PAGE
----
If a client is looking to shoot video, I ask two questions. The first is “what is the story you want to tell?”. The second is “what else can you capture in that time?”. For example how will still photography enhance the project? How may additional audio extend your campaign? and how will the video be used (not just tomorrow, but a year from now)? It is important to think about not just your desired results, but the greater possibilities for it. There are certain a
spects of video that you can control and it is important that before you begin a project, whether as a vendor or client, that you plan accordingly. Think big, and then allow yourself to proceed with small steps. The problems with many projects result from small thinking and shortcutting expenses without analyzing the impact.

As you embark on your next project take a moment to think objectively. Examine your costs and your desired results, and then think about what else you can accomplish. Lastly, before you unplug the USB charger on your Flip, remember your efforts need results. So, Think Big Picture. In the end tell your story and do it right or not at all.


 

MOTIVE HELP HOUSE HUNTERS INTERNATIONAL

 

“I love working with hsr|ny and MOTIVE because they expertly deliver two critical elements to the show – the audio and graphics, both of which are essential to portraying the whole story of each of our house hunters,” says John Bertholon, Co-Executive Producer, Leopard Films. “Our audience needs to be intoxicated by the story we’re telling and the expertise of the engineers and creatives at hsr|ny and MOTIVE help us do just that.”

 

Bertholon can often be found working with hsr|ny to mix the sound at the companies’ facility in New York City on any given day. Chad Roucroft and Tom Gehring, sound mixers at hsr|ny, both work on the series, alternating from episode to episode. When in session, it takes about seven hours to complete a mix for a typical episode of House Hunters International. In Pro Tools, staff members remove most of the background noise that comes with raw footage, leaving some intact to add to the show’s naturalistic sound, look and feel. Gehring, also notes that a major challenge is keeping the audio consistent from show to show. “The local crews always send us good quality sound; it is just that some portions of it is better than other portions,” Gehring says. “We’re just trying to make it sound the best it can.”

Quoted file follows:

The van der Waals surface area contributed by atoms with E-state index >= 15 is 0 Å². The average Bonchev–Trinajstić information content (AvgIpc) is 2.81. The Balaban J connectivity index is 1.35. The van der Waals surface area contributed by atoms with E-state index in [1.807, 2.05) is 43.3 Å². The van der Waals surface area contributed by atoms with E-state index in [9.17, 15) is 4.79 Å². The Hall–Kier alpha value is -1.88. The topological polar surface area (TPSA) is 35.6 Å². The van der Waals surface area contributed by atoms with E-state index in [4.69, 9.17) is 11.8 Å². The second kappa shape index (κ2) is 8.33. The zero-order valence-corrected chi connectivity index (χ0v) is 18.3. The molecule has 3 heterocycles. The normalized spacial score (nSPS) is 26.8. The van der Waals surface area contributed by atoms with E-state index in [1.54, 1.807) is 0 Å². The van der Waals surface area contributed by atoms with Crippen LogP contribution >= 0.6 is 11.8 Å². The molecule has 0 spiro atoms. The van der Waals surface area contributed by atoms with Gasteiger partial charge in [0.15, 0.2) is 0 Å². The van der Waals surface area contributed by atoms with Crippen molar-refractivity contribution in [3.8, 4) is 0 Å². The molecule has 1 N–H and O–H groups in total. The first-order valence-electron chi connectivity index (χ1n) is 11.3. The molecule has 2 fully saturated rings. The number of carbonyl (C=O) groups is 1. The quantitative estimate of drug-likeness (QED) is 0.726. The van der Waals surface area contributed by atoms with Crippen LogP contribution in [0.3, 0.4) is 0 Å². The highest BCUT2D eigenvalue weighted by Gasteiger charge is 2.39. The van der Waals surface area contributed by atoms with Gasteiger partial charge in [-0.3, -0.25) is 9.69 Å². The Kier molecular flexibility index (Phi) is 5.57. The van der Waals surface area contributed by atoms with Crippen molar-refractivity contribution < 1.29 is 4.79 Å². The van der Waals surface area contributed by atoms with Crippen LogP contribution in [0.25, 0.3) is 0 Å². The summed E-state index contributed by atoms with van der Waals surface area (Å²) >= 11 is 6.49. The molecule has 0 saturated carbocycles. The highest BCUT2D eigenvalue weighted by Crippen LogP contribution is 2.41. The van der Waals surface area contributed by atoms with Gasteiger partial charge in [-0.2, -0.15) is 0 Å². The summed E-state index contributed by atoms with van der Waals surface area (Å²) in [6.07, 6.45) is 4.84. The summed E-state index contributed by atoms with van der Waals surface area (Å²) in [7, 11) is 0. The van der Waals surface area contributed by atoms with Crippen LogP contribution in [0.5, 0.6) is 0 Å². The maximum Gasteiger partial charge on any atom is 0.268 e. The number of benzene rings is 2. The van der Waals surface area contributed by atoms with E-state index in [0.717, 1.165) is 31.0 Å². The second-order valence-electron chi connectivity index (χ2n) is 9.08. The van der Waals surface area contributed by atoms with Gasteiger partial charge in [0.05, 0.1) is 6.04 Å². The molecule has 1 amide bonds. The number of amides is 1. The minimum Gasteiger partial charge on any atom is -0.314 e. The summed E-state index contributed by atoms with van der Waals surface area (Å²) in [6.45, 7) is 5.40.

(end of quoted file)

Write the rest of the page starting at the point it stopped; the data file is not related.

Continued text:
Roucroft explains that a big part of what they do, about sixty percent of their day, is to edit sound elements to better move the story along.  “For example, if you want a husband or wife to say, ‘We’re really looking forward to this part of our lives,’ we’ll take different parts of different sentences and put them together to ensure it sounds natural. In the industry, these are known as “Frankensteins.”

 

Creating the graphics for each episode presents its own set of issues. “The map type of graphic, which depicts the destination town, includes any iconic highlights, such as the Coliseum in Rome or the Eiffel Tower in Paris,” says Will Hong, the MOTIVE artist who handles graphics for House Hunters International. Some cities lend themselves well to this, but if you’re in a lesser-known location, such as Ulan Bator, Mongolia, then you might have to show more graphics that are specific to the person’s experience, such as a school they will be teaching in, or the train station they’ll use for their commute. In these instances, Leopard Films helps us decide what kinds of graphics to create.”

 

MOTIVE also performs the final online edit for every House Hunters International episode. Leopard Film’s offline edit is very tight by the time MOTIVE receives it, so senior editor Stephen Hoppe, who handles this edit, usually only makes minor corrections. He checks to ensure that the graphics and color correction are of consistently high quality, as well as conforms any uneven shots.

 

House Hunters International is an excellent example of the value the collaborative efforts of hsr|ny and MOTIVE bring to the client,” says MOTIVE Executive Creative Director Chris Valentino. “Since the episodes take place in some exceptionally gorgeous settings, it is absolutely critical that the look and sound is picture-perfect. That’s why our graphics and design skills and hsr|ny’s renowned sound services make for an especially powerful combination. Along with Leopard Films’ superb video editing talent, they help to truly bring the show ‘home’ to the viewer. We are looking forward to a continued relationship with all parties well into the future.”